Last week I was visiting a contact that supplies PCBs to the automotive industry. After a successful demonstration removing a no-clean flux, I was confronted with a more daunting request: “Do you have anything to remove acrylic conformal coatings?”
At MicroCare, we often are asked about reworking conformal coatings on PCBs. These coatings are very important for PCBs that operate in a harsh environment. Conformal coatings are used on electronics that near the ocean, outdoors, in aviation, in dusty cities and dirty factories. For example, the PCBs that control gas station pumps and traffic lights are almost always coated to help them endure their harsh environment. Coatings keep water, dust, salt and dirt from touching delicate components and degrading the performance of the boards.
If rework is required, alcohol is not the best choice. While alcohol is inexpensive and widely available, it lacks the solvent “muscle” to dissolve coatings and often requires long soaking times to dissolve the coatings. This is an expensive waste of time and money.
There are four types of conformal coatings: acrylic, silicone, urethane and epoxy. In chemistry, there is a saying that “like dissolves like.” The best way to dissolve any contamination is to use a solvent with a chemical composition similar to the contamination. So to remove a coating, get a cleaning fluid that is chemically similar to the coating itself.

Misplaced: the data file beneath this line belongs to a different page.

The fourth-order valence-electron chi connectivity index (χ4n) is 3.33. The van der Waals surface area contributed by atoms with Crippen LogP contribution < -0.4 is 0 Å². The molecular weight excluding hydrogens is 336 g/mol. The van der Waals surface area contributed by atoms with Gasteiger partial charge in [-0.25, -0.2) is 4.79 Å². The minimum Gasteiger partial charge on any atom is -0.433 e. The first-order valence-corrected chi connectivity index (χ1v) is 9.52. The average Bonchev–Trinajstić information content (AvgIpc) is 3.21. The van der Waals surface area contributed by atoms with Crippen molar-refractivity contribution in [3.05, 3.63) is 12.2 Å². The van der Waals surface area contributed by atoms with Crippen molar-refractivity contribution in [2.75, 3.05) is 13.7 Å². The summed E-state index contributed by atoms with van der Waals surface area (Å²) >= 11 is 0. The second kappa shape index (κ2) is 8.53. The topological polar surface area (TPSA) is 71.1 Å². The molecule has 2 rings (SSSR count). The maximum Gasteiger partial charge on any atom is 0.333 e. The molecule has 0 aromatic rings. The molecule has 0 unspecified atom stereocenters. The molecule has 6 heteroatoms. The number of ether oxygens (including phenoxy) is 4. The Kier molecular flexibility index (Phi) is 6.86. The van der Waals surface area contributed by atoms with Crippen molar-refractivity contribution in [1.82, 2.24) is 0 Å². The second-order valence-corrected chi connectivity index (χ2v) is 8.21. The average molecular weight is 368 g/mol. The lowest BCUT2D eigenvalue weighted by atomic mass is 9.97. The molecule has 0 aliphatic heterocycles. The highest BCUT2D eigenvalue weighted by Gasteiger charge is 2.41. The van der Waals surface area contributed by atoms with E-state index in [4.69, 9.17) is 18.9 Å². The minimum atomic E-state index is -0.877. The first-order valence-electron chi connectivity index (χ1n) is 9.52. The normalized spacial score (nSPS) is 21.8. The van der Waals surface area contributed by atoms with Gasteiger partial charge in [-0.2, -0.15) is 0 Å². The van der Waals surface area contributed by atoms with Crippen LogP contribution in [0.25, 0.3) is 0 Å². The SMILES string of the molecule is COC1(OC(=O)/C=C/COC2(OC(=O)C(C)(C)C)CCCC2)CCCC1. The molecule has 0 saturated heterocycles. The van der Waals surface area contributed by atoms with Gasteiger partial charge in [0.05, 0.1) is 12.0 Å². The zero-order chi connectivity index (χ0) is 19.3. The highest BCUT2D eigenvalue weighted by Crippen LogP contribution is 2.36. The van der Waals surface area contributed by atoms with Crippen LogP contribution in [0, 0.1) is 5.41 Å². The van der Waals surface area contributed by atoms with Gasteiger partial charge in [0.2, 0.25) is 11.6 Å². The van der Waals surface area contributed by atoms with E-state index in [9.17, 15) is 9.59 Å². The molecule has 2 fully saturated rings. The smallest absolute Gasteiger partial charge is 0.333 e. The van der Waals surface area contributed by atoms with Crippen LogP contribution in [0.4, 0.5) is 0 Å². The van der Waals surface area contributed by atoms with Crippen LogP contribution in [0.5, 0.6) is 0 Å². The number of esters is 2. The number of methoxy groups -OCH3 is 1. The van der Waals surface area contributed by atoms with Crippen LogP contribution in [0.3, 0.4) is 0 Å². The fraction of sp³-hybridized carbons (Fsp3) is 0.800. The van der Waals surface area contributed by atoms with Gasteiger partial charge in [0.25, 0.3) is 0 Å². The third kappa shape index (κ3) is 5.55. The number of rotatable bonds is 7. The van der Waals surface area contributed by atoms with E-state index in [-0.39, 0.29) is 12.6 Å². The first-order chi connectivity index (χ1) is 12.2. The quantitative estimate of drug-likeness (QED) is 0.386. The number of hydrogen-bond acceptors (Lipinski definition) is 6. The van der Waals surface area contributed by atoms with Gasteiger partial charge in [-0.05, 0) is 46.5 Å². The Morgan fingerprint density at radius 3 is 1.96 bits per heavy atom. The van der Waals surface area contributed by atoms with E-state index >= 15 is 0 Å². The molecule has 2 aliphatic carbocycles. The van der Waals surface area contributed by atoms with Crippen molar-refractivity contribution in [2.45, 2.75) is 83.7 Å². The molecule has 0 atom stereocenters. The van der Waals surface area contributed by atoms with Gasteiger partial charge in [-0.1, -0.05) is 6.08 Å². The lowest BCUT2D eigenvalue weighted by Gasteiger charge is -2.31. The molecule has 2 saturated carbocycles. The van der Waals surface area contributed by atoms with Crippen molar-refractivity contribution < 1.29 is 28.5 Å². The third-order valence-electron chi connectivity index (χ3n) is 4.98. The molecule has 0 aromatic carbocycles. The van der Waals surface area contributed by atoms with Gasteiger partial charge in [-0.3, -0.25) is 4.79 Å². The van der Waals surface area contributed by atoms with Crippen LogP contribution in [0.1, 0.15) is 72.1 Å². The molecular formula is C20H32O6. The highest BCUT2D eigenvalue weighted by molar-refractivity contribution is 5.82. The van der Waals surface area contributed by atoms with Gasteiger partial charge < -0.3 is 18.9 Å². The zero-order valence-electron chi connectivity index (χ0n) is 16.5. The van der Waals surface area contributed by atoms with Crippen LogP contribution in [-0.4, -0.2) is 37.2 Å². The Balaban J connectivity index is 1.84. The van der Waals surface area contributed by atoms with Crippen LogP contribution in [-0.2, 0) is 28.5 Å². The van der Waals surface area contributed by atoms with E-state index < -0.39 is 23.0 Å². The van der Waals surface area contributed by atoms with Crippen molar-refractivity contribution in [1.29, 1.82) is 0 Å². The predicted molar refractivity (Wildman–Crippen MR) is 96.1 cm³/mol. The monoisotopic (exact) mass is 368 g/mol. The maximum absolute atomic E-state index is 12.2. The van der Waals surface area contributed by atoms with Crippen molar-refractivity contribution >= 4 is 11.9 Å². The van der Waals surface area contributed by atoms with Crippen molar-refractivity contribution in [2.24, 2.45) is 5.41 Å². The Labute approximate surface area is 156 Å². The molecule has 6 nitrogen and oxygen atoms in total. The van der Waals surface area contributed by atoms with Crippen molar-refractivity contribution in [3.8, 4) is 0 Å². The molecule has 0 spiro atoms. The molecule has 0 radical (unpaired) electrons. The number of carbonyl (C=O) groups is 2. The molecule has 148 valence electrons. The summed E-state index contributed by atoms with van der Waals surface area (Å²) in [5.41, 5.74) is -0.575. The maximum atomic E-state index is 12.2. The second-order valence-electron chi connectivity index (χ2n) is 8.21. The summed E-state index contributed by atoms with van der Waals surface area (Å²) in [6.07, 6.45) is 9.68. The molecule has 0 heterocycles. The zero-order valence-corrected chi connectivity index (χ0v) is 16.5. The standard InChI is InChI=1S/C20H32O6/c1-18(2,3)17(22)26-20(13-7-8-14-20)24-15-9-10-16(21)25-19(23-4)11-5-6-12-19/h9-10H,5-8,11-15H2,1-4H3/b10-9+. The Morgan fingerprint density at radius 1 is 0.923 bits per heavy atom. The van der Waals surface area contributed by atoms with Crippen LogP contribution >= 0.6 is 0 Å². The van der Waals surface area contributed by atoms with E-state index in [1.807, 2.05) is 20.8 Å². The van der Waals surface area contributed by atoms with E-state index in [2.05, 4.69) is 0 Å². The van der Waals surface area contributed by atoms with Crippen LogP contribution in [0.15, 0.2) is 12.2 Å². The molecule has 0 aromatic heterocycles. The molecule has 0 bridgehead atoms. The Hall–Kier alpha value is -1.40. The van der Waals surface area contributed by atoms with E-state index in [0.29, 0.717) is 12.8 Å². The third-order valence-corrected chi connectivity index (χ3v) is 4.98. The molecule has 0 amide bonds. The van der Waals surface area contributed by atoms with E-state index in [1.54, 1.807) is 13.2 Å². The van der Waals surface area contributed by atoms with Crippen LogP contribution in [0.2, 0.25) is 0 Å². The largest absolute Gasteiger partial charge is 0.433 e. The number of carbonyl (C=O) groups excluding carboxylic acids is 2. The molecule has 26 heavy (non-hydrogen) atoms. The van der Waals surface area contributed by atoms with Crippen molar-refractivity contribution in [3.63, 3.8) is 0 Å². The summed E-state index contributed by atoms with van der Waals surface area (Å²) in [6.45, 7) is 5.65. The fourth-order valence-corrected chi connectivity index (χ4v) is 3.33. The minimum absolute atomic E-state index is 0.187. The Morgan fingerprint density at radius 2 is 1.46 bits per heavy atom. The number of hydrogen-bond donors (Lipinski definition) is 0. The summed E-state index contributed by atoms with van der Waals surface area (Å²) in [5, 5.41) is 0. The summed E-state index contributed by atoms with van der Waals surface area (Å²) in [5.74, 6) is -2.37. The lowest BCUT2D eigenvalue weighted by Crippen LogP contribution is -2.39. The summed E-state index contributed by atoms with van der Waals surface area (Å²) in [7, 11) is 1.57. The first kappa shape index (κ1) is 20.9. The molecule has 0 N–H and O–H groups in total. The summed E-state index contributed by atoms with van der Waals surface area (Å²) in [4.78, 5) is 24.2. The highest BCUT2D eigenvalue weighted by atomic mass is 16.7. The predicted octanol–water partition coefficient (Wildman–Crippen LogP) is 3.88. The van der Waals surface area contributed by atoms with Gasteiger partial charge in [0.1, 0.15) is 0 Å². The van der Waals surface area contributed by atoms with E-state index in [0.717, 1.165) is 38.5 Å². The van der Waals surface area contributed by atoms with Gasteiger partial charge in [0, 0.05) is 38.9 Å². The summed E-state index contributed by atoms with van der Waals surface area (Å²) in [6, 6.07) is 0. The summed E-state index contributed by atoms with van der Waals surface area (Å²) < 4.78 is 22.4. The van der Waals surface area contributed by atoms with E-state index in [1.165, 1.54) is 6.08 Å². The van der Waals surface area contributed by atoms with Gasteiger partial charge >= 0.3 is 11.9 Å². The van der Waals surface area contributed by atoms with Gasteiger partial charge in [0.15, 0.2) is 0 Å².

Here’s a brief list of some popular choices for reworking and cleaning coatings:
To remove silicone coatings, use the No Clean Flux Remover – VeriClean™ (#MCC-DC1) or the VOC-Free Flux Remover — UltraClean™ (#MCC-VOC). These are unsurpassed at silicone coatings, inks and adhesives.
To remove acrylic coatings, good choices would be General Purpose Flux Remover (#MCC-FRC), the Heavy Duty Flux Remover – SuprClean™ (#MCC-SPR) and the best-selling Lead-Free Flux Remover — PowerClean™ (#MCC-PW2).
These last two products may attack soft plastic components. Almost nothing removes epoxy coatings and urethane coatings. Epoxies are problematic: when cured, the molecules “cross-link” to form an unbreakable bond. Only a mechanical action, like sand-blasting, can remove epoxies, and that will damage the board.